It is true that nice alcoholic drinks can be made from Marulas. The liqueur is a modern invention but since time immemorial people have been brewing beer from the juice. But here in South Africa marula juice can also be bought as a sweet drink like orange and other fruit juice – it is very tasty.
Marula nuts can be eaten raw or roasted or cooked with porridge. Getting the nuts from the hard stones is, as I've said, something needing a lot of skill. Locals in South Africa have traditionally taught these skills and in the Phalaborwa region all women used to wear a necklace the pendant of which was an instrument called a modukulo which was a device for extracting marula nuts. These have also been found in ancient archaeological digs proving the historical importance of the fruit to the people.
Recently there have been many experiments with planting Marula trees in orchards, even in Israel! A single tree at the age of twelve years has been noted to yield 500 kg/1100 lbs of fruits per season. In South Africa Marula jelly is made on an industrial scale and commercially bottled and sold.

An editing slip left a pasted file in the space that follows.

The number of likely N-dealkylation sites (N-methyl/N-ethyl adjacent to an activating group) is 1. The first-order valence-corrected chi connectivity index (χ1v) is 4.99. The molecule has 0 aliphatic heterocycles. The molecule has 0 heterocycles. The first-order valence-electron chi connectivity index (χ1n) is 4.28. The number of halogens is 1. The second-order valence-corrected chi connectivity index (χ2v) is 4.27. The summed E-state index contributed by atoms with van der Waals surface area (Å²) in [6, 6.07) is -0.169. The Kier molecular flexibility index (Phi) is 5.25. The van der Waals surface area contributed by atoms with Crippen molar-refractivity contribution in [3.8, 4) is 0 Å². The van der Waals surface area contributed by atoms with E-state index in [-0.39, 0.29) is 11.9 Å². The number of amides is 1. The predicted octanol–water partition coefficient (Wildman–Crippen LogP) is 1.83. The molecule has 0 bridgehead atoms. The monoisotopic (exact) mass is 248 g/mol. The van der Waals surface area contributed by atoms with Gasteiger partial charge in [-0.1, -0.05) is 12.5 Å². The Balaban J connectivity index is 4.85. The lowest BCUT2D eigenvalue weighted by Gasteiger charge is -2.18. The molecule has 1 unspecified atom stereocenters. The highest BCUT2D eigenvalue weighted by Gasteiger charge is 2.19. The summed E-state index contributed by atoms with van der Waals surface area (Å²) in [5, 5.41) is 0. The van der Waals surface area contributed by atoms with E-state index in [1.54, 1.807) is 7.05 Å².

Apart from the fruit Marula trees have many more uses. Marula leaves are good browse for antelopes, giraffes, elephants and black rhinos. Elephants will sometimes eat the bark as well. A decoction of the bark is used by humans for dysentery and diarrhea. It's also taken to prevent Malaria although I don't know how reliable that is. But the inner bark does appear to have anti-histamine properties, and is used do soothe insect bites and stings. Fresh leaves are used for heartburn, and an essence made from the leaves is used for burns and abscesses. The oil from the seeds is used by women as cosmetic, massaged into the skin. And the powdered bark is used magically! If a pregnant woman takes a powder made from a female tree it is said she will get a girl; if a power from a male tree, she would supposedly get a boy. Don't rely on this though.